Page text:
Has anyone here actually traded in the stock market????? This post as well as most of the replies, sorry to say it, are completely and utterly
uneducated and wrong. Such a tax would destroy the stock market, stop all trading except for the very long trades, dry up all liquidity, prevent you
from getting loans, etc and tank the entire economy. Sadly if the majority were able to make such laws, they would destroy themselves from ignorance.
You all see this big cash cow but don't realize that by taxing it you will be killing the cow.
What I'm about to explain is not exactly how it is but close so you can understand. Let's suppose I have $100,000 (to make it easy) to day trade with.
If I traded it all at once, using margin (I can borrow), I would actually have almost 400,000 to trade with if buying (wagering it will go up) and
not shorting (wagering it will go down...complicated but you can't use as much when shorting). I wouldn't risk all of that at once, but it will help
in this example to do so to illustrate. Suppose I trade the full amount on the S&P500 index corollary etf fund called "SPY" at around 154.75 and sell
it ten minutes later at 155.02. That is a gain of 0.174% but because of margin I gain 4 times that or about 0.7% (but if I was wrong I would have
lost 4 times as much) and on $100,000 that is a gain of $700. Now what would the transaction cost of 1% be on $400,000? $4000. So I make $700, pay a
transaction fee of $4000 and am now in the hole $3600, not including the friction loss (cost of trading, etc.). Even if the transaction tax were on
the $100,000 before margin then I lost $300 ($700 - $1000 = -$300 !!!!!
And traders don't win every time, not even the banks. In fact, very good traders win only about 60% of the time. So how would you like to pay a
transaction tax also on the 40% of the time when you lose 0.7%, making it a grand total of -$4,700 or -$1700 net for the trade?? And this is all an
oversimplification. Many traders will gradually buy into a stock and gradually sell it as well.....many transactions that make up the same 0.7%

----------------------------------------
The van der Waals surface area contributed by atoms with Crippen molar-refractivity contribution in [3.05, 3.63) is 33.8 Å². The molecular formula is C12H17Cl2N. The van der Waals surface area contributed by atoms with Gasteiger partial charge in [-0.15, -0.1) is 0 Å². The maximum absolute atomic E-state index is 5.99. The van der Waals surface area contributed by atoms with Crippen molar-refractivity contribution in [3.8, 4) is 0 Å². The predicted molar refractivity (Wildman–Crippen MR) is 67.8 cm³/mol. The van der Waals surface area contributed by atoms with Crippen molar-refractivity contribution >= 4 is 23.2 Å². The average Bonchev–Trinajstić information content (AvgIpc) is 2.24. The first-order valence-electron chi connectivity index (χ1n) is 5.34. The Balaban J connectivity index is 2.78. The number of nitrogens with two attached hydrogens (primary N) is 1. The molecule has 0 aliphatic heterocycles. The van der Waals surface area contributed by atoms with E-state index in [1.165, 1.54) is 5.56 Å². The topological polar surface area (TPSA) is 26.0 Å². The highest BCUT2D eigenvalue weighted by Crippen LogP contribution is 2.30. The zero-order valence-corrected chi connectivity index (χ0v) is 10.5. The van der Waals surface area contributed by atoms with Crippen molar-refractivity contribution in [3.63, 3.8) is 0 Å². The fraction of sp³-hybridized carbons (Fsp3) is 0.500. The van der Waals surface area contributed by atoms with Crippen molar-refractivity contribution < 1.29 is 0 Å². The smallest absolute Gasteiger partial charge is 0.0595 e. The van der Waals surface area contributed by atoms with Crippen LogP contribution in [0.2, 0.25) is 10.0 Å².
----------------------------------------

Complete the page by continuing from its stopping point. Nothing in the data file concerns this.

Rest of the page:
profit (in this hypothetical example that depended on a perfect trading signal at the particular time). But the same thing applies to the big banks.
They just do it even faster and far more complicated trades. Most of the big banks trade with computers at super high speed, over and over and
The whole idea of a transaction tax is completely absurd. If there was a transaction tax of that size, the whole thing would come to a screeching
halt, and there would be no transactions to tax. You would stop all of that....the big guys who do probably 80% or more of the trades and also us
little guys, you would stop us as well. I would have to look at only trading very long term....like weeks to months so that I only have a 2
transactions (a single buy and sell) with a gain (hopefully) that outweighs the transaction tax. Or I would have to look for even riskier things to
trade but those are harder to trade, to predict, and are less liquid (harder to buy in and out of), etc (way harder to trade). So you essentially
shut down the stock market. The only thing that makes sense is the capital gains tax. At the end of the year, after I have computed losses and wins
and eeked out a small profit, then you can tax it. Don't tax the method but the final result.
Such questions should not be left to the average American, and definitely not the average politician!! It is like the average American making
delicate brain surgery decisions or even incisions, thinking they know as much as the surgeon. Most of us know nothing about it. Here is a perfect
example. In the 90's, the govt taxed luxury yachts to try to collect more money from the rich. Well, it didn't work as intended. The rich simply
spent money on other things and the people that made yachts and worked for these companies all suffered with lost income and jobs!
23-3-2013 by jon123 because: error
edit on 23-3-2013 by jon123 because: error